- (psychology) A blending of elements drawn from two previously unrelated patterns of thought into a new pattern.
- 1995, Mike Baxter, Product Design, page 68:
- Arthur Koestler's concept of bisociation was introduced in the last chapter to explain how associating two absurd or ridiculous ideas gives rise to humour. Koestler goes on to describe how bisociation may be the key to creativity.
- 1995, Fedwa Malti-Douglas, Men, Women, and God(s): Nawal El Saadawi and Arab Feminist Poetics, page 167:
- In Memoirs of a Woman Doctor, images of confinement merge with family images. One of the most memorable of these bisociations is that involving the mother's "imprisonment" of the first-person narrator's hair in braids.
- 2008, J. Nazareth, The Psychology of Military Humour, unnumbered page,
- Bisociation is the contact of two operative fields. […] The junctional concept which connects the ideas of two operative fields, is the bisociative concept, and the combination of two mental associations which are logically unrelated in bisociation.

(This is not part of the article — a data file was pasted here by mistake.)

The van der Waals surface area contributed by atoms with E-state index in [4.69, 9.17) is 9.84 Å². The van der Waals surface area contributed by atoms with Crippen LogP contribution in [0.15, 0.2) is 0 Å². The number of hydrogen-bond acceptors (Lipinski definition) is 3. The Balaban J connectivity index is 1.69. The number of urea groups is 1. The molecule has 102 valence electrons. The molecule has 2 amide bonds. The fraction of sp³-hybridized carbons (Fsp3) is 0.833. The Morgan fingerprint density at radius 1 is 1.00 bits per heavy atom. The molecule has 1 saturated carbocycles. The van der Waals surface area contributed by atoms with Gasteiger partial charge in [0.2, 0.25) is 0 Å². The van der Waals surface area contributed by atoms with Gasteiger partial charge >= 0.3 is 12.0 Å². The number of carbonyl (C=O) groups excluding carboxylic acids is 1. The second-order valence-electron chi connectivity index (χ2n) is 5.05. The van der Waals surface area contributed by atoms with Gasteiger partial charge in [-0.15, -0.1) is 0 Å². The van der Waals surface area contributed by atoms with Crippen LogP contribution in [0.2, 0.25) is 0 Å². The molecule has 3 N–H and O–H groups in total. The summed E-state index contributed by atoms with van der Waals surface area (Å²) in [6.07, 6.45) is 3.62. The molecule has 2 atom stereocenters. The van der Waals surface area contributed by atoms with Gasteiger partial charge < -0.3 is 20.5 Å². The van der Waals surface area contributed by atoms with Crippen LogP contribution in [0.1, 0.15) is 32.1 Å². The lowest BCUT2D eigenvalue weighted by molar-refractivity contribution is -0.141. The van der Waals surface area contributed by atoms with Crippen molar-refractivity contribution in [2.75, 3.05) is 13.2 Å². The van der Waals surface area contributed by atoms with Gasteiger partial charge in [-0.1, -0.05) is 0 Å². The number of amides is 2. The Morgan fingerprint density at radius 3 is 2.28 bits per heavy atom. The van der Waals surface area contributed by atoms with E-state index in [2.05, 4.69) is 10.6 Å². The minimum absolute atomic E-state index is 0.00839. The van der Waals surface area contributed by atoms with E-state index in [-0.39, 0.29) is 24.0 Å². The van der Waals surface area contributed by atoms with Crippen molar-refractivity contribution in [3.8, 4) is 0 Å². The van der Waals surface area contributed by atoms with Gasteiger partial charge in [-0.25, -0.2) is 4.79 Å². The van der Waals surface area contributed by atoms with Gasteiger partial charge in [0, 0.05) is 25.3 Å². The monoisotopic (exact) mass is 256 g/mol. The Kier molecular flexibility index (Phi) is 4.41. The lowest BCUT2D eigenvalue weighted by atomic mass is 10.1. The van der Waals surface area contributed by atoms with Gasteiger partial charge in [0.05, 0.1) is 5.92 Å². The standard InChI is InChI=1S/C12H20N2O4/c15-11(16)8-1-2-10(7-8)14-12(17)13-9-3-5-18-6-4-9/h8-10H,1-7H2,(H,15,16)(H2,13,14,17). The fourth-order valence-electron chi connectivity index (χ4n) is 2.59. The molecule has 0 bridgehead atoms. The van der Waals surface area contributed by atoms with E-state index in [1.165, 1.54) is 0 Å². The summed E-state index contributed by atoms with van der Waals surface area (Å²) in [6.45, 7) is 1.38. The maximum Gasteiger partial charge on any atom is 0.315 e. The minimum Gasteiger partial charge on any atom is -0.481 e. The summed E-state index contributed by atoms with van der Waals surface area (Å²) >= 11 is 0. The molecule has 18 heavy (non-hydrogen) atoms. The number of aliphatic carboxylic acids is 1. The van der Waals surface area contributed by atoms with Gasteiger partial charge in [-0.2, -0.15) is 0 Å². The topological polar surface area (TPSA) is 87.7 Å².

- 2010, Marc Segolt, Christian Borgelt, Selecting the Links in BisoNets Generated from Document Collections, Paul R. Cohen, Niall M. Adams, Michael R. Berthold (editors), Advances in Intelligent Data Analysis IX: 9th International Symposium, IDA 2010, Proceedings, Springer, LNCS 6605, page 197,
- Several famous scientific discoveries are good examples of bisociations, for instance Isaac Newton's theory of gravitation and James C. Maxwell's theory of electromagnetic waves.
- 2014, Naresh N. Vempala, Creativity, Theories of Musical, William Forde Thompson (editor), Music in the Social and Behavioral Sciences: An Encyclopedia, page 276,
- In 1964, Arthur Koestler proposed a theory of general creativity wherein he outlined the process of bisociation and explained its importance with respect to originality. The phenomenon of bisociation involves the intermingling or bringing together of two or more unconnected matrices of thought.
As an abstract uncountable noun, used chiefly in the context of Koestler's theory of creativity. The concept was adopted, generalised and formalised by cognitive linguists Gilles Fauconnier and Mark Turner, who developed it into their conceptual blending theory.